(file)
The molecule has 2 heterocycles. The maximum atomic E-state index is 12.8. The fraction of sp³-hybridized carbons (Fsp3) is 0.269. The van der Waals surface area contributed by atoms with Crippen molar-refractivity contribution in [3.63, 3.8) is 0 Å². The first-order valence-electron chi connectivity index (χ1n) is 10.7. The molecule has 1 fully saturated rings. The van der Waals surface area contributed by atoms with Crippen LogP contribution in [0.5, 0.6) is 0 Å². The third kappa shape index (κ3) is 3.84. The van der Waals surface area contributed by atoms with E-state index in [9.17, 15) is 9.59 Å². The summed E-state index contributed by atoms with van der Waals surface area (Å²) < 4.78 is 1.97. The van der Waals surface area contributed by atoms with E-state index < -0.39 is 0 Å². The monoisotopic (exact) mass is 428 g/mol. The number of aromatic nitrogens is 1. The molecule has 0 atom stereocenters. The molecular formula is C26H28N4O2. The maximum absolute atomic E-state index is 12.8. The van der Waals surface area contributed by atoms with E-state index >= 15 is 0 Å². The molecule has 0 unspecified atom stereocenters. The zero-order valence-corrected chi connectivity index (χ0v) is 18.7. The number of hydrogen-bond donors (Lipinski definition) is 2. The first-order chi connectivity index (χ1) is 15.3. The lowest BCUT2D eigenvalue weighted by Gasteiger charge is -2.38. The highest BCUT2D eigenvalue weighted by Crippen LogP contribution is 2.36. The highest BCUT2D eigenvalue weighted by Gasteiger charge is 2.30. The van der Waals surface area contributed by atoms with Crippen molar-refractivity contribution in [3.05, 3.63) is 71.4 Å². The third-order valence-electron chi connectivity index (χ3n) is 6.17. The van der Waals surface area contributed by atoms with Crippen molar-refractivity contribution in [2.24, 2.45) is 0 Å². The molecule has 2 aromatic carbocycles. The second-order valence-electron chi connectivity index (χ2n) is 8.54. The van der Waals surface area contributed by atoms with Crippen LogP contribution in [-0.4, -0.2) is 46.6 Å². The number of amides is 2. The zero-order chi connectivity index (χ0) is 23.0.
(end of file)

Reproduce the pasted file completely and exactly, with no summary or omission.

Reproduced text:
The molecule has 2 heterocycles. The maximum atomic E-state index is 12.8. The fraction of sp³-hybridized carbons (Fsp3) is 0.269. The van der Waals surface area contributed by atoms with Crippen molar-refractivity contribution in [3.63, 3.8) is 0 Å². The first-order valence-electron chi connectivity index (χ1n) is 10.7. The molecule has 1 fully saturated rings. The van der Waals surface area contributed by atoms with Crippen LogP contribution in [0.5, 0.6) is 0 Å². The third kappa shape index (κ3) is 3.84. The van der Waals surface area contributed by atoms with E-state index in [9.17, 15) is 9.59 Å². The summed E-state index contributed by atoms with van der Waals surface area (Å²) < 4.78 is 1.97. The van der Waals surface area contributed by atoms with E-state index < -0.39 is 0 Å². The monoisotopic (exact) mass is 428 g/mol. The number of aromatic nitrogens is 1. The molecule has 0 atom stereocenters. The molecular formula is C26H28N4O2. The maximum absolute atomic E-state index is 12.8. The van der Waals surface area contributed by atoms with E-state index >= 15 is 0 Å². The molecule has 0 unspecified atom stereocenters. The zero-order valence-corrected chi connectivity index (χ0v) is 18.7. The number of hydrogen-bond donors (Lipinski definition) is 2. The first-order chi connectivity index (χ1) is 15.3. The lowest BCUT2D eigenvalue weighted by Gasteiger charge is -2.38. The highest BCUT2D eigenvalue weighted by Crippen LogP contribution is 2.36. The highest BCUT2D eigenvalue weighted by Gasteiger charge is 2.30. The van der Waals surface area contributed by atoms with Crippen molar-refractivity contribution in [3.05, 3.63) is 71.4 Å². The third-order valence-electron chi connectivity index (χ3n) is 6.17. The van der Waals surface area contributed by atoms with Crippen molar-refractivity contribution in [2.24, 2.45) is 0 Å². The molecule has 2 aromatic carbocycles. The second-order valence-electron chi connectivity index (χ2n) is 8.54. The van der Waals surface area contributed by atoms with Crippen LogP contribution in [-0.4, -0.2) is 46.6 Å². The number of amides is 2. The zero-order chi connectivity index (χ0) is 23.0.